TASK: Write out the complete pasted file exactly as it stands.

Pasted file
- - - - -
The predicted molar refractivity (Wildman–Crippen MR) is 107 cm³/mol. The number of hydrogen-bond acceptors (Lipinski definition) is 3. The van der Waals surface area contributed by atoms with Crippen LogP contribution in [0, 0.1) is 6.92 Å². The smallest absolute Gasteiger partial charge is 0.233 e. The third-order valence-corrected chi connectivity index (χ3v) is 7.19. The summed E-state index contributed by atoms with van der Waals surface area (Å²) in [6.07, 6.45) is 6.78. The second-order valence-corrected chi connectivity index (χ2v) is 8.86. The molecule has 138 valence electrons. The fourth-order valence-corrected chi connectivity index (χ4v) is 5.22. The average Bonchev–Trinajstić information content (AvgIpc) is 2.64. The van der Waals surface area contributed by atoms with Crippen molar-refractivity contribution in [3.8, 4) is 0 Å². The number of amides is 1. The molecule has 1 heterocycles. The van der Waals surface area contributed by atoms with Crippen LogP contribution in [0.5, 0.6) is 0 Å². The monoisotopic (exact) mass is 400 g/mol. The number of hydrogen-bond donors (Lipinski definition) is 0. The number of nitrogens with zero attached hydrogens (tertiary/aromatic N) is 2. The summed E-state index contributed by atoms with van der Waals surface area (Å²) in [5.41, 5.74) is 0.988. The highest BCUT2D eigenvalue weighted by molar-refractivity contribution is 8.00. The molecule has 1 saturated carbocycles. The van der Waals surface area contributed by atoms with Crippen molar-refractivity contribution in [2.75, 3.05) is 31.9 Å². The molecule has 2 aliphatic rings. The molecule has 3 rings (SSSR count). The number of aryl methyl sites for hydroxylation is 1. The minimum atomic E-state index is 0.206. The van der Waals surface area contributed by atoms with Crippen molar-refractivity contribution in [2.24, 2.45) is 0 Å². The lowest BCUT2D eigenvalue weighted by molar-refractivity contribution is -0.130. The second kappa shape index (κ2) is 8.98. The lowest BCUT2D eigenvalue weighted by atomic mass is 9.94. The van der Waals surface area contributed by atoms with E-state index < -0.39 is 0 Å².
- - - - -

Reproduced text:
The predicted molar refractivity (Wildman–Crippen MR) is 107 cm³/mol. The number of hydrogen-bond acceptors (Lipinski definition) is 3. The van der Waals surface area contributed by atoms with Crippen LogP contribution in [0, 0.1) is 6.92 Å². The smallest absolute Gasteiger partial charge is 0.233 e. The third-order valence-corrected chi connectivity index (χ3v) is 7.19. The summed E-state index contributed by atoms with van der Waals surface area (Å²) in [6.07, 6.45) is 6.78. The second-order valence-corrected chi connectivity index (χ2v) is 8.86. The molecule has 138 valence electrons. The fourth-order valence-corrected chi connectivity index (χ4v) is 5.22. The average Bonchev–Trinajstić information content (AvgIpc) is 2.64. The van der Waals surface area contributed by atoms with Crippen molar-refractivity contribution in [3.8, 4) is 0 Å². The number of amides is 1. The molecule has 1 heterocycles. The van der Waals surface area contributed by atoms with Crippen LogP contribution in [0.5, 0.6) is 0 Å². The monoisotopic (exact) mass is 400 g/mol. The number of hydrogen-bond donors (Lipinski definition) is 0. The number of nitrogens with zero attached hydrogens (tertiary/aromatic N) is 2. The summed E-state index contributed by atoms with van der Waals surface area (Å²) in [5.41, 5.74) is 0.988. The highest BCUT2D eigenvalue weighted by molar-refractivity contribution is 8.00. The molecule has 1 saturated carbocycles. The van der Waals surface area contributed by atoms with Crippen molar-refractivity contribution in [2.75, 3.05) is 31.9 Å². The molecule has 2 aliphatic rings. The molecule has 3 rings (SSSR count). The number of aryl methyl sites for hydroxylation is 1. The minimum atomic E-state index is 0.206. The van der Waals surface area contributed by atoms with Crippen molar-refractivity contribution in [2.24, 2.45) is 0 Å². The lowest BCUT2D eigenvalue weighted by molar-refractivity contribution is -0.130. The second kappa shape index (κ2) is 8.98. The lowest BCUT2D eigenvalue weighted by atomic mass is 9.94. The van der Waals surface area contributed by atoms with E-state index < -0.39 is 0 Å².